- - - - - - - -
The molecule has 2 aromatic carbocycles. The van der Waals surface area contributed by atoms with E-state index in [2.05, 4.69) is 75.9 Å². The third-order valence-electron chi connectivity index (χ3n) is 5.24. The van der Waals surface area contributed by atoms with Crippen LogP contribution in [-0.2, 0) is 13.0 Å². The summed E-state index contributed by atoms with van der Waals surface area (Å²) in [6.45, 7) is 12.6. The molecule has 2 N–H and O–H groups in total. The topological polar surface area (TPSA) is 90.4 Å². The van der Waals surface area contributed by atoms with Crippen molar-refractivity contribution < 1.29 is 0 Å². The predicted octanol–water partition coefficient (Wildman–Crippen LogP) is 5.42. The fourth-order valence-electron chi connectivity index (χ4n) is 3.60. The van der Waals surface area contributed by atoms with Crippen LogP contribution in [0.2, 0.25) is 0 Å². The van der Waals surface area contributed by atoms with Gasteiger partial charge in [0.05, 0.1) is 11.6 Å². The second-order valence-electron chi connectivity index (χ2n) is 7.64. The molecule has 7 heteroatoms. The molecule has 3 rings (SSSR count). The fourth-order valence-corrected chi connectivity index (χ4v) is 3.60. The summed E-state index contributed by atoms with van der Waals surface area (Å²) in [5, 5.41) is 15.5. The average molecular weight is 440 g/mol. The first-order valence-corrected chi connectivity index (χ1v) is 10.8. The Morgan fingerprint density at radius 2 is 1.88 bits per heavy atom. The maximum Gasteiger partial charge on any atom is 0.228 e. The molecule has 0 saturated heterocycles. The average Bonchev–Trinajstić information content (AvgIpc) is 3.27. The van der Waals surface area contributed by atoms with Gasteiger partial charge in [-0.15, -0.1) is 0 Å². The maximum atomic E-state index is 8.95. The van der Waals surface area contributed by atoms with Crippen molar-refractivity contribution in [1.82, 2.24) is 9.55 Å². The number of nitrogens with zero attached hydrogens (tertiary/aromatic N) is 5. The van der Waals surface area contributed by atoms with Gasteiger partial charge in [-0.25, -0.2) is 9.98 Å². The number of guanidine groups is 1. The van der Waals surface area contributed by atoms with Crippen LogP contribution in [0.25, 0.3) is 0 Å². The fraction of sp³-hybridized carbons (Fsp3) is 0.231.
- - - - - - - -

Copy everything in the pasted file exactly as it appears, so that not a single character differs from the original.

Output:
The molecule has 2 aromatic carbocycles. The van der Waals surface area contributed by atoms with E-state index in [2.05, 4.69) is 75.9 Å². The third-order valence-electron chi connectivity index (χ3n) is 5.24. The van der Waals surface area contributed by atoms with Crippen LogP contribution in [-0.2, 0) is 13.0 Å². The summed E-state index contributed by atoms with van der Waals surface area (Å²) in [6.45, 7) is 12.6. The molecule has 2 N–H and O–H groups in total. The topological polar surface area (TPSA) is 90.4 Å². The van der Waals surface area contributed by atoms with Crippen molar-refractivity contribution < 1.29 is 0 Å². The predicted octanol–water partition coefficient (Wildman–Crippen LogP) is 5.42. The fourth-order valence-electron chi connectivity index (χ4n) is 3.60. The van der Waals surface area contributed by atoms with Crippen LogP contribution in [0.2, 0.25) is 0 Å². The van der Waals surface area contributed by atoms with Gasteiger partial charge in [0.05, 0.1) is 11.6 Å². The second-order valence-electron chi connectivity index (χ2n) is 7.64. The molecule has 7 heteroatoms. The molecule has 3 rings (SSSR count). The fourth-order valence-corrected chi connectivity index (χ4v) is 3.60. The summed E-state index contributed by atoms with van der Waals surface area (Å²) in [5, 5.41) is 15.5. The average molecular weight is 440 g/mol. The first-order valence-corrected chi connectivity index (χ1v) is 10.8. The Morgan fingerprint density at radius 2 is 1.88 bits per heavy atom. The maximum Gasteiger partial charge on any atom is 0.228 e. The molecule has 0 saturated heterocycles. The average Bonchev–Trinajstić information content (AvgIpc) is 3.27. The van der Waals surface area contributed by atoms with Gasteiger partial charge in [-0.15, -0.1) is 0 Å². The maximum atomic E-state index is 8.95. The van der Waals surface area contributed by atoms with Crippen molar-refractivity contribution in [1.82, 2.24) is 9.55 Å². The number of nitrogens with zero attached hydrogens (tertiary/aromatic N) is 5. The van der Waals surface area contributed by atoms with Gasteiger partial charge in [-0.25, -0.2) is 9.98 Å². The number of guanidine groups is 1. The van der Waals surface area contributed by atoms with Crippen LogP contribution in [0.25, 0.3) is 0 Å². The fraction of sp³-hybridized carbons (Fsp3) is 0.231.